(Actually, and it took me a long time to figure this out, they excavated two tombs at this site in 2007-2010, both from the same period: the Montelirio Tholos and this tomb. This second tomb goes by the splendid name of "Structure 10.042-10.049 of the PP4-Montelirio Sector." It is hard to imagine why you would make such an amazing find and then give it an absurdly bureaucratic name; I suppose Spanish archaeologists are sick of Germans looking down their noses at sloppy Iberian science and decided to show that they can be as technically precise as anybody. But I think the lack of a decent name for this feature confuses everyone, so that even normally reliable sources like the Metropolitan Museum can't keep straight which artifacts came from which tomb. The crystal dagger you see in every other article about the Montelirio Tholos actually came from this tomb.)
Most of the women were middle aged for the time, a median estimate of 31. But though they were dressed in such expensive clothes, they were not in good health. They suffered from arthritis and had signs of overwork in their hands and also in their legs; the analysts can't decide if the leg deformations are the sort you get from spending a lot of time squatting or if they were perhaps causes by years of acrobatic dancing. These women are back in the news this week because analysis has showed that they suffered from mercury poisoning.
have been noted in human bones of this period. The concentrations are so high that Spanish archaeologists think they must also have been painting their bodies with cinnabar, as the excavators chose to show in the reconstruction I reproduced above.
According to the authors of the new study, the levels of mercury in these women's bones "would cause serious motor and cognitive dysfunctions." Which raises all sorts of interesting questions. Who were these women? The Spanish press has dubbed them "priestesses," which is as good a guess as any. (That drawing of the priestess originates with the excavation team but I found it in a news article called "Mother Goddess Temple of the Poisoned Priestesses." So somebody in Spain knows how to name things.)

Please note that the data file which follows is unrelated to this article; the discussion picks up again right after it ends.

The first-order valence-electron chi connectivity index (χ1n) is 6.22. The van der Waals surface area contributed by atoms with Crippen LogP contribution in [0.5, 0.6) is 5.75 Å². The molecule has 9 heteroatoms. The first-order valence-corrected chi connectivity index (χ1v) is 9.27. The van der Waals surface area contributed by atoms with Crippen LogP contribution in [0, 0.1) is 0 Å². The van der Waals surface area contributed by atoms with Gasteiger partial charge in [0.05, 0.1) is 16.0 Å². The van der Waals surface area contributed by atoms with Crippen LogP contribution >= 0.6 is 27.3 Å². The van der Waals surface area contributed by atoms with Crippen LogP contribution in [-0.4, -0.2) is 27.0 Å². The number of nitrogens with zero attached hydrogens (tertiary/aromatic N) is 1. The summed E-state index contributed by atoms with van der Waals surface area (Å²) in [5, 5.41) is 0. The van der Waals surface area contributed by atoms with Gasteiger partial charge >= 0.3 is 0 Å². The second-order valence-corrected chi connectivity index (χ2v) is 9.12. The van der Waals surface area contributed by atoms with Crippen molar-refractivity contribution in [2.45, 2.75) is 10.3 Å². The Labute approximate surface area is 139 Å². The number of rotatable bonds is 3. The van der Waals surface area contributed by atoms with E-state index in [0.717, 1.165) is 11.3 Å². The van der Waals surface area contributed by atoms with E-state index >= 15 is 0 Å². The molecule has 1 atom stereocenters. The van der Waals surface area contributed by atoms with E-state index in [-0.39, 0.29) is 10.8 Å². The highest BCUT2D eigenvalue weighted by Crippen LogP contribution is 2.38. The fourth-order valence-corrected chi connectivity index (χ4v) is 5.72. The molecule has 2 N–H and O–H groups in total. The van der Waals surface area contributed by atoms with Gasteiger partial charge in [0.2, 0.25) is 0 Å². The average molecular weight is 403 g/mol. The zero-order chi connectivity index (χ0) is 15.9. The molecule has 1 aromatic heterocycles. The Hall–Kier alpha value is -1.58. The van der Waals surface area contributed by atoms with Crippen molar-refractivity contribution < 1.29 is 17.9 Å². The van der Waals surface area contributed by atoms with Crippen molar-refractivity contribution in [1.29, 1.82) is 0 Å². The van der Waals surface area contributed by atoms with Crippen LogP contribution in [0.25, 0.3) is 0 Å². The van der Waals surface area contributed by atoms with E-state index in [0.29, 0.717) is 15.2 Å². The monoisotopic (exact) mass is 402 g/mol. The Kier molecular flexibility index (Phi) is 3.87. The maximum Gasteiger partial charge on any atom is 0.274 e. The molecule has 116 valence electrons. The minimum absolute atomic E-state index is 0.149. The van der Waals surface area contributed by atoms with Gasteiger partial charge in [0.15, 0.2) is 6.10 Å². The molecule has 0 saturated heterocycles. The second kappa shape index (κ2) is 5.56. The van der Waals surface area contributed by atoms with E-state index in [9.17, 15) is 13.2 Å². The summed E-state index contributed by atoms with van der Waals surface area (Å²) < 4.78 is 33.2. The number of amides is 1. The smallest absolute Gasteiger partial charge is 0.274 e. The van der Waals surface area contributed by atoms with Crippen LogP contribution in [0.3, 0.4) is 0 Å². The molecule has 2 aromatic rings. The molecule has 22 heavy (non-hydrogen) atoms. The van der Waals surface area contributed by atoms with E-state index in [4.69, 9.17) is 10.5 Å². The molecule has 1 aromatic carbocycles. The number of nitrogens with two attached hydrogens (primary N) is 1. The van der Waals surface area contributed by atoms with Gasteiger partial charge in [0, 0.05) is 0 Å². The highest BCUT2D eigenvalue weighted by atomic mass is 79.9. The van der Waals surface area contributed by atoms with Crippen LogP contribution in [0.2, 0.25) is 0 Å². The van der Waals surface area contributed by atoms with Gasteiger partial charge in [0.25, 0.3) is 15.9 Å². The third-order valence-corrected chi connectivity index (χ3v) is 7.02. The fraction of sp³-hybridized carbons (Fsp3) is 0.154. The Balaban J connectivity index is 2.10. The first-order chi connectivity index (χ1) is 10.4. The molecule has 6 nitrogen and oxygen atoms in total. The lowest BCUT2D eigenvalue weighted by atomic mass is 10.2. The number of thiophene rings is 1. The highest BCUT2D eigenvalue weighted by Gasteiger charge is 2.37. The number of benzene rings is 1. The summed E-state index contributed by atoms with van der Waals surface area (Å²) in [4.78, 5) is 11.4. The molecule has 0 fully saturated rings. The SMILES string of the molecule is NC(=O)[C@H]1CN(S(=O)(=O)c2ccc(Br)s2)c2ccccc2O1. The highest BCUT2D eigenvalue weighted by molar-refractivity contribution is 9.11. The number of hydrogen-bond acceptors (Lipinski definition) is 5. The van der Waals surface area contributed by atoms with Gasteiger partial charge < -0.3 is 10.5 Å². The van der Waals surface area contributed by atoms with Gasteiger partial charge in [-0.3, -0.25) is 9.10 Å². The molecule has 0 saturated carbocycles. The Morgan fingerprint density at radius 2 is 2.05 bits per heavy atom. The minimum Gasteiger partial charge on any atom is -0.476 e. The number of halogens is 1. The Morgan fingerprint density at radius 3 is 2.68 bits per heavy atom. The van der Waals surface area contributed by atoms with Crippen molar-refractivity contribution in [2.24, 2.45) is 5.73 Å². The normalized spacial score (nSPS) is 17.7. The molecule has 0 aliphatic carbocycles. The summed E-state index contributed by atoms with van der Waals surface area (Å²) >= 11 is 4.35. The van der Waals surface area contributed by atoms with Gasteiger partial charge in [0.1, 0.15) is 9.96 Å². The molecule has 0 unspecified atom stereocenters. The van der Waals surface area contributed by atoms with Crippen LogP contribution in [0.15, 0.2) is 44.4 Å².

Whoever they were, they must have spent too much time around cinnabar, grinding it, making it into paint, putting the paint on themselves and anything else within reach. Did people notice that priestesses all eventually went mad? When they started to tremble and lose motor control, did people think they were in the grip of a divine disease? Did they think it was caused by too much contact with the spirit realm, or with the dead, or with objects others were forbidden to touch? Were these women surrounded by strange taboos?
But of course I have no idea, and maybe the same ritual painting with cinnabar went on for centuries, sickening hundreds or thousands more people. This is what I love about archaeology, they way it inspires imagination about the past rather than filling in the whole story.